WASHINGTON -- Some analysts say they're not worried about stock and bond prices being pumped up artificially by the hordes of yield-hungry investors rushing to put their bank savings into mutual funds.
The issue came up again last week, when Federal Reserve officials said they are keeping an eye on the situation.
Members of the Shadow Open Market Committee, a private group of economists critical of Fed policy. warned last week that the central bank has been supplying too much liquidity to the banking system. The money draining out of banks into stock and bond funds is creating a price "bubble" that will eventually pop for disappointed investors, the panel warned.
According to the Investment Company Institute, the trade association for the mutual fund industry, in the first six months of the year investors poured more than $60 billion into stock and bond funds, up 23% from some $49 billion during the same period last year. In July alone, mutual funds netted nearly $13 billion.
There is little argument among economists that the Fed's policy of lowering short-term rates has been a chief factor behind the mutual fund bonanza at the expense of banks. Federal Reserve Board governor John LaWare, in an interview published last week by The Bond Buyer, noted that some banks are only paying 1 1/2% to 2% on demand deposits.
Federal Reserve vice chairman David Mullins, in interviews with Reuters and The New York Times, frankly admitted that Fed officials are worried that any further cuts in interest rates would only add to the stampede into stock and bond markets. Mullins went out of his way to insist, however, that he does not believe markets are overvalued.
So the comments coming out of the Fed were a typical mix of caution combined with reassurances that markets are not out of whack.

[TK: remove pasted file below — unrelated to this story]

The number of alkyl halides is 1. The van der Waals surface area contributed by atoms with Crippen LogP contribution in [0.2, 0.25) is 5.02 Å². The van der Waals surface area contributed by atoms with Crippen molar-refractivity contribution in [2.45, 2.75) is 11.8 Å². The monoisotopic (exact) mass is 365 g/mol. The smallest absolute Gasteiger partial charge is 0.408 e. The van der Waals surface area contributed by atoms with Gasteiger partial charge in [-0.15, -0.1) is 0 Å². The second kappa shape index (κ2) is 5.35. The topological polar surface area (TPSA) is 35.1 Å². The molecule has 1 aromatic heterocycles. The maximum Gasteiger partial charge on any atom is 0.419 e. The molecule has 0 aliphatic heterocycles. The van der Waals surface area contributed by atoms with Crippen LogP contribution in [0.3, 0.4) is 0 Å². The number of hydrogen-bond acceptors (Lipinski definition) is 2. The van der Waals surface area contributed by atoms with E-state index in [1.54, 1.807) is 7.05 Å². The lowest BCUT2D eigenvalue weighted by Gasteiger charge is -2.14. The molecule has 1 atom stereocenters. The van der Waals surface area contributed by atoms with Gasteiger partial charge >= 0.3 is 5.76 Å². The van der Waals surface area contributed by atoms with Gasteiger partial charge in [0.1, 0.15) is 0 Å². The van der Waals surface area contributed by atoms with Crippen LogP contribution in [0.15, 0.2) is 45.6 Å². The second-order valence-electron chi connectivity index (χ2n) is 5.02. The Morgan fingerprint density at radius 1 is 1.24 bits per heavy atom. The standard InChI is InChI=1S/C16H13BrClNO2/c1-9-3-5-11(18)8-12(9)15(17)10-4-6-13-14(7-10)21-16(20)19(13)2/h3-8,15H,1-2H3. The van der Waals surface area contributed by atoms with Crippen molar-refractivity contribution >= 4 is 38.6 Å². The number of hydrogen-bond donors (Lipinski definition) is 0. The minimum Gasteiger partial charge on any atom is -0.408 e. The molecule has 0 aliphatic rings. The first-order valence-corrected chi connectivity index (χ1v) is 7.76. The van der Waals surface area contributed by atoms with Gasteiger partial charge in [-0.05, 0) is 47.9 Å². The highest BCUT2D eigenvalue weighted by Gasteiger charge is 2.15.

It is tempting to believe that the Fed's accommodative monetary policy could have unintended repurcussions for stocks and bonds. The central bank has kept the federal funds rate for banks unchanged at 3% for more than a year. And the monetary base, which consists of currency and bank reserves, has been expanding at over 11% during the past year.
But there are strong reasons to believe stocks are not overpriced given current bond yields, says Roger Brinner, executive. research director for Dri/McGraw-Hill Inc.
Brinner bases his conclusion on a comparison of current bond yields and price/earnings ratios, or the ratio of a stock's price to its earnings. He notes that an investor in a 10-year bond currently gets a yield of about 5.40%, which he says is consistent with the current price/earnings ratio of about 23 on the Standard and Poor's 500 Composite index.
"I don't think stocks are overvalued given current bond yields. If anything, they may be undervalued. but I do point out there is a risk of higher yields," said Brinner.
He calculates that a rise of half a percentage point, or 50 basis points, in the 10-year bond could trigger an 11% correction in stocks. That would especially be the case if inflationary fears rise while the economic outlook stays unchanged, he says.
On the other hand, Brinner says higher bond yields might not jar the stock market if they are based on expectations of improved growth and corporate earnings in a stronger U.S. and global economy.
James W. Coons, chief economist with Huntington National Bank in Columbus, says he is optimistic that low inflation will keep bond yields from rising much. He suggests the yield on the Treasury long bond might rise to 6 1/2% from 6% by the end of the year. "I don't expect to see the bursting of a speculative bubble that will push yields subtantially higher." he said.